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Unfunded Liabilities

Your pension is designed to hold assets equal to the estimated value of the benefits it has promised to pay. Unlike Social Security, which uses money from today’s workers to pay today’s retirees and does not invest assets, pension funds should receive money today that can be invested to achieve the total needed to pay retirement benefits in the future.

When assets fall below the value of benefits promised, then a pension fund has “unfunded liabilities.” The liability is the promise to pay benefits. It’s a formal financial term that indicates both a moral and legal obligation to pay a promised retirement benefit.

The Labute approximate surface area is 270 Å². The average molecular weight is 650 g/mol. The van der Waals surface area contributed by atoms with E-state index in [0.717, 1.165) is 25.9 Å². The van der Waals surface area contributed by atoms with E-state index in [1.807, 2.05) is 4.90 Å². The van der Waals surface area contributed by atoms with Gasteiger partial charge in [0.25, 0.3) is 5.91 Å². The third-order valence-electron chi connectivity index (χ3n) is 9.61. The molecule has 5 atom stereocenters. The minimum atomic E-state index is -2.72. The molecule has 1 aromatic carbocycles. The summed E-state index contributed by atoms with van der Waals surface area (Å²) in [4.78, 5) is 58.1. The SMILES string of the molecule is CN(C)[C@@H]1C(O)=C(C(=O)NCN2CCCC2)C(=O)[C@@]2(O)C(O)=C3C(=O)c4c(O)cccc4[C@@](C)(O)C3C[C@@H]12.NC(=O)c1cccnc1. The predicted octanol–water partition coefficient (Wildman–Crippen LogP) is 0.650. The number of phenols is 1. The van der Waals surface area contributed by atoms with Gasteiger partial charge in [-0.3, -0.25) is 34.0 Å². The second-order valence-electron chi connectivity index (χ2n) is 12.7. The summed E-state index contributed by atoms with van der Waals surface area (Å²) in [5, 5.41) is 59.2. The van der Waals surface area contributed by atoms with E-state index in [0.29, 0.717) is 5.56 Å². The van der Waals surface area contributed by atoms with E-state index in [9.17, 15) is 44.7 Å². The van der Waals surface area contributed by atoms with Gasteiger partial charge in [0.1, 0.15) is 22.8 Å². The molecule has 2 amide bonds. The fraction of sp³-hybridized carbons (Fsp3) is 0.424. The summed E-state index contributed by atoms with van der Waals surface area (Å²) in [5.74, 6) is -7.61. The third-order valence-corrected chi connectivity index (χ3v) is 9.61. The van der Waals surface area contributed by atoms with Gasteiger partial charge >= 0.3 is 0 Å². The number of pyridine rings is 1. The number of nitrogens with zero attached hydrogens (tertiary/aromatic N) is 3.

For example, if a pension fund has promised $1 billion in benefits to current retirees and working teachers, it should have $1 billion in assets. If that pension fund only has $900 million in assets, it has $100 million shortfall. That shortfall is the unfunded liability.

Sometimes, people call unfunded liabilities “pension debt.” This can be a helpful way to think about the shortfall in assets — it is money owed to the pension fund to make sure there are enough dollars to pay out benefits to retirees.

(There can be many reasons why pension funds might have a shortfall in their assets, and we will discuss them in the next module.)

What is the unfunded liabilitiy for your pension plan?

Select or search your state or plan below.

Note: This is the unfunded liability in your retirement system’s most recent annual financial report. Some states report on a one or two year lag.
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